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“Men should be free to break down gender stereotypes. If a man wants to wear makeup he should.”

“Stop that womanface….it’s offensive”

On an almost daily basis I hear both of these statements and I must confess that initially I found this to be somewhat of a mixed message. Today I would like to explore my thoughts on the idea of “womanface”.

Any discussion on the issue of makeup has to start with an acceptance that whilst makeup should be about self expression and confidence, that has not been the case. The makeup industry has created a society where women who wear anything less than full makeup are seen at times as lesser women. It is still a cultural expectation, in some places more than others, that women must wear makeup. This is a stereotype that must change.

Any one who chooses to wear makeup must do so on the basis that they want to, not because they feel they have to.

When it comes to men wearing makeup one of the common arguments I hear is “blackface is offensive….womanface is too”.
Anyone who works behind the scenes in theatre will be familiar with the all black attire and the blackening of the face. This is quite obviously done so that any stagehand is not seen during set changes and other pivotal moments.
Similarly nighttime manoeuvres in the army would typically involve the darkening of the face to avoid detection.
Why are these not offensive? Simply they aren’t offensive because the intention is not to impersonate another person. Were that the intention, then absolutely I would concur that such an action is indeed offensive.

So too with men wearing makeup. We need only look back 20 or 30 years ago to the Glam Rock and New Romantic movements where men were comfortable in wearing makeup and no-one ever raised an issue. The likes of Adam Ant sported some absolutely fabulous looks. Boy George too was someone who in the 80’s, I must confess, was someone who sported amazing eye-shadow that I was very jealous of.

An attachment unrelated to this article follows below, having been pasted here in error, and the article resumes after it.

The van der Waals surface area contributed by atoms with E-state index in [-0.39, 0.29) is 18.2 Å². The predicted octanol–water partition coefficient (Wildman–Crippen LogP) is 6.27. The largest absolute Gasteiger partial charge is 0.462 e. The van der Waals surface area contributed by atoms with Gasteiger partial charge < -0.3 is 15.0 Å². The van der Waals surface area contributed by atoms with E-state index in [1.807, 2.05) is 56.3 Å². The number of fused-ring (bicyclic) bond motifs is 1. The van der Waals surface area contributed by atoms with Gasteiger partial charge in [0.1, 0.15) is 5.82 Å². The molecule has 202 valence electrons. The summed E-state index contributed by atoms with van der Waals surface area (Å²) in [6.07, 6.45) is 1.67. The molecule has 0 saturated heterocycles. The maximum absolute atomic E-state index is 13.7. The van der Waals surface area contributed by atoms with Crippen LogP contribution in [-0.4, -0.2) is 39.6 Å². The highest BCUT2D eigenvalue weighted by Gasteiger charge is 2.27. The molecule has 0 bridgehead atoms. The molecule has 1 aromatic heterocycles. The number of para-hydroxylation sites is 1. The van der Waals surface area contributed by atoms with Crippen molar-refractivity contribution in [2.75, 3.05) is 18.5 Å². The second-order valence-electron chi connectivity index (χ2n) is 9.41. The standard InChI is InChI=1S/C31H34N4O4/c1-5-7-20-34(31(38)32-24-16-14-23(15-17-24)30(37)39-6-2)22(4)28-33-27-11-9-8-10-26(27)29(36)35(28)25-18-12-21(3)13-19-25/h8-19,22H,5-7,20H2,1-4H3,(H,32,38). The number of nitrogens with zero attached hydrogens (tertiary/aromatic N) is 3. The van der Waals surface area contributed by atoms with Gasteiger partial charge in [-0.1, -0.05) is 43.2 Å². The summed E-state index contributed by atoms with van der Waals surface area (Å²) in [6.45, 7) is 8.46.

Boy George


Adam Ant

Both of these people clearly demonstrated a look that at the time was unique to themselves. Neither were seen in just foundation and a hint of lipstick! These were full on looks that characterised how they were and honestly, I think they were fantastic! Importantly these men in the 1970’s and 1980’s who were wearing makeup were not doing so to impersonate women.

Nowadays men wearing makeup is out of fashion. Sadly it seems that toxic masculinity says that a man who wears makeup is in some way worth less because makeup no longer falls within the gender stereotype of what it means to be a man.

Where we are seeing men wearing makeup now is a typically a very different situation. We are seeing men who consider makeup to be part of a woman costume. It becomes not about expression but about replication and mimicry and in that situation it is clearly inappropriate.

This is 29 Acacia Road.
And this is Eric, the schoolboy who leads an exciting double-life.
For when Eric eats a banana, an amazing transformation occurs.
Eric is Bananaman, ever alert for the call to action.

Some of you may remember “Bananaman”, a cartoon from the 1980’s and 1990’s. It featured Eric, an ordinary schoolboy, who turned into a superhero every time he ate a banana. I have often felt there are parallels with modern transgender ideology. The magical transformative power of the lipstick it seems, turns ordinary men instantly into women. One can only find that ridiculous. Makeup should never be used as a costume and for that outrage is justified.

This doesn’t mean though that there aren’t men that like makeup – myself included. My favourite colour of lipstick is blue and often when I put on eye-shadow my family have been known to say “the 80’s phoned – they want their ‘look’ back”.  Honestly, it doesn’t bother me. I enjoy experimenting and I am able to express myself.

I remember a while ago nervously going on a shopping trip to buy cosmetics. Often when I go to buy makeup I am met with judgemental looks and even sniggers, but nevertheless off I went to this new shop. When I got to the shop the first person I met was an amazing man with immaculate makeup …. multiple colours of eyeshadow, perfect eyeliner, perfectly sculpted eyebrows and … a razor sharp trimmed beard.   It was unexpected, it caused many a person to stare, but it looked fantastic. He wasn’t trying to copy anyone but simply was using makeup as a tool to allow him to express himself whilst still being a man.

And why not? Let’s try and make makeup into a gender neutral tool for self expression and start rewriting these stereotypes.